You don’t have to be a guitarist, or even remotely musically inclined, to know that there are certain heroes of guitar that all guitarists follow and wish to emulate. Michael Hedges, Pete Townsend, Allan Holdsworth, Steve Vai, Jimi Hendrix, Jaco Pastorius, Larry Graham; all huge influences on generations of players.
Drummers, on the other hand, tend to be something of a strange one – in that whatever instrument you ask a random person in the street which they would most like to be able to play, they invariably say the drums, but can barely name more than one or two drummers if pressed for names, if you don’t count Ringo and him with one arm out of Def Leppard.
Percussionist amnesia isn’t limited just to non-musicians, however. I’m always amazed at how few of my hero drummers players I’ve met are familiar with. This doesn’t mean they’re playing has suffered. I worked with a guy once who had never heard of Buddy Rich, but it didn’t stop him being a great player. I can’t help thinking, however, that this might have been more to do with him having heard so many people who were hugely influenced by the greats, like Buddy Rich, who by osmosis ended up having the desired effect on his playing.
Isn’t it better, though, to go straight to the source? Why have chocolate flavoured Nestlé drink when you can just suck down a dairy milk or a galaxy bar at the same time as drinking scalding water direct from the kettle, or something?
Bernard Purdie is known for the technically very complicated shuffle, retrospectively named after him, which he played on two Steely Dan songs, ‘Home at last’ and ‘Babylon Sister’.
The musically very relaxed groove of ‘The Bernard Purdie Shuffle’ was a huge influence on Jeff Porcaro, himself a hugely important player with (among others) the super-group Toto, known for their hits ‘Rosanna’ and ‘Africa’, before Jeff’s untimely demise from a bizarre gardening accident in 1992, aged just 38.
When he isn’t touring the world with Sting, ex-Frank Zappa drummer Vinnie Colaiuta is hanging out in jazz bars making any other drummers who happen to be looking on, wish they’d taken up something a bit easier to master…
Also ex-Frank Zappa band and more widely recognised Stateside as the husband of 80’s super-group ‘Missing Persons’ lead singer Dale Bozzio, in this clip taken from the cult classic Frank Zappa movie ‘Baby Snakes’, Terry Bozzio demonstrates his incredible double bass peddle and china-boy signature licks, while leaping onto the kit from a great height wearing naught but tight bikini bottoms…
Damien Schmitt is a new one on me. Here he is at NAMM 2008 demonstrating Hammerax cymbals, with an incredibly cool take on the Buddy Rich reverse hi-hat cliché…
Talking of Buddy Rich, this clip shows as well as any you might find, why he is rightly still referred to simply as THE man…
Unashamedly influenced by Buddy Rich, here’s Carl Palmer, of Emerson Lake and Palmer fame, showing off his formidable cymbal chimes and great showmanship at cafe ‘De Noot’ in Hoogland, Netherlands, 2007.
Bill Bruford is another name from the 1970s past on this list who’s still very much active in shaping the future of the drums. Unlike many of the aforementioned, however, Bill is especially entitled to a longer more detailed entry, since not content with being an ex member of Yes (playing on their classic ‘Close to the Edge’ album) but he also forms part of the so-called classic King Crimson line-up, alongside Tony Levin, Adrian Belew and of course, Robert Fripp.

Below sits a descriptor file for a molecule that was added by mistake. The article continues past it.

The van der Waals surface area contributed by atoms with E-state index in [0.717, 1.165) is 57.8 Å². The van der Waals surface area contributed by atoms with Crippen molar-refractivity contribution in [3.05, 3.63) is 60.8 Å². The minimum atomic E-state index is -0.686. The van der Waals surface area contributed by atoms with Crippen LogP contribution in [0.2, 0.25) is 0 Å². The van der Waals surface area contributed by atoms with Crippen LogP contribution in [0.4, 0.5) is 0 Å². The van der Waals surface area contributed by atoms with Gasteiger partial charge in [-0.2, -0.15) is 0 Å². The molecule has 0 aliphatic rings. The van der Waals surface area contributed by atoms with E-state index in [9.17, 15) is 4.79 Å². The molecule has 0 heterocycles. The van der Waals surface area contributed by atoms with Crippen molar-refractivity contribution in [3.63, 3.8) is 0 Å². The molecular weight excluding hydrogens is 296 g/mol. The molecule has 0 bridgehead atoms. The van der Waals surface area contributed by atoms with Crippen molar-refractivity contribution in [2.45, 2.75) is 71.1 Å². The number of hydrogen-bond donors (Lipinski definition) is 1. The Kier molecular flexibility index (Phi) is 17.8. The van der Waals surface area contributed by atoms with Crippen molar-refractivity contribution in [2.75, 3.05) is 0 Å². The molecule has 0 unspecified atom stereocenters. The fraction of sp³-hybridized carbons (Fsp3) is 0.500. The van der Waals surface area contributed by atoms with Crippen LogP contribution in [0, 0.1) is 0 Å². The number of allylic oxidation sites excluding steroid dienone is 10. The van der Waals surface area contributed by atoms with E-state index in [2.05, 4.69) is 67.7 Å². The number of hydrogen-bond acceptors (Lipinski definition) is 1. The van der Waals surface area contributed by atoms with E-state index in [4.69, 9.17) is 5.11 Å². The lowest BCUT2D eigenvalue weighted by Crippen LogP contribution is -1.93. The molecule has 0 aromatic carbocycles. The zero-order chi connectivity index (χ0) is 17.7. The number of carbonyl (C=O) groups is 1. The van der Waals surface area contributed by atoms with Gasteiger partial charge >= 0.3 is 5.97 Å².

Here’s a clip of Bill with his solo band Earthworks playing a deceptively minimal kit. I actually saw Bruford with this group very close up in an arts venue here in Stockton On Tees, a few years ago and had what can only be described as an intensely electric experience.
As a wave of pure music leapt across the room, into the hearts of everyone in attendance and incubated there, waiting to spring forth at some appropriate time in the future and radiate it’s pure love, Bill began doing something I can’t really describe with the edges of his cymbals, so that they actually played a melody, sounding rather like a glockenspiel.
They were also serving some pretty good real ale that night, and a good job too, since it was also the last time I saw my old mate Chris Woods alive.
Next up, is Mr. Peter Erskine. Being in the same Weather Report line-up which featured Jaco Pastorius, Peter is often overlooked, but is in many ways as important to jazz players of his generation as Jaco was to the bass. His “nodding” snare groove on classic tracks like ‘Black Market’ and ‘Teen Town’ were a huge influence on many of disco programmers and chart pop musicians of the 1970s and 80s.
Virgil Donati is one of those names that always comes up between drummers who “know” and is completely unknown to many who could learn a thing or two about double peddle technique from one of the masters. Virgil can be found on the road with, among others, Steve Vai, Planet X and Scott Henderson.
Steve Gadd is known for, among many other recording and touring credits, as the man who plays the ride cymbal groove to end all grooves on Steely Dan’s ‘Aja’. Dave Weckl is known for his work with Chick Corea electric band, where he created complex grooves by simultaneously programming drum machine loops, using trigger pads, while playing conventional kit.
Here (in order of appearance) is Weckl, Vinnie Colaiuta and Gadd playing at a tribute to Buddy Rich concert. Check out Dave’s fluffy 80’s mullet…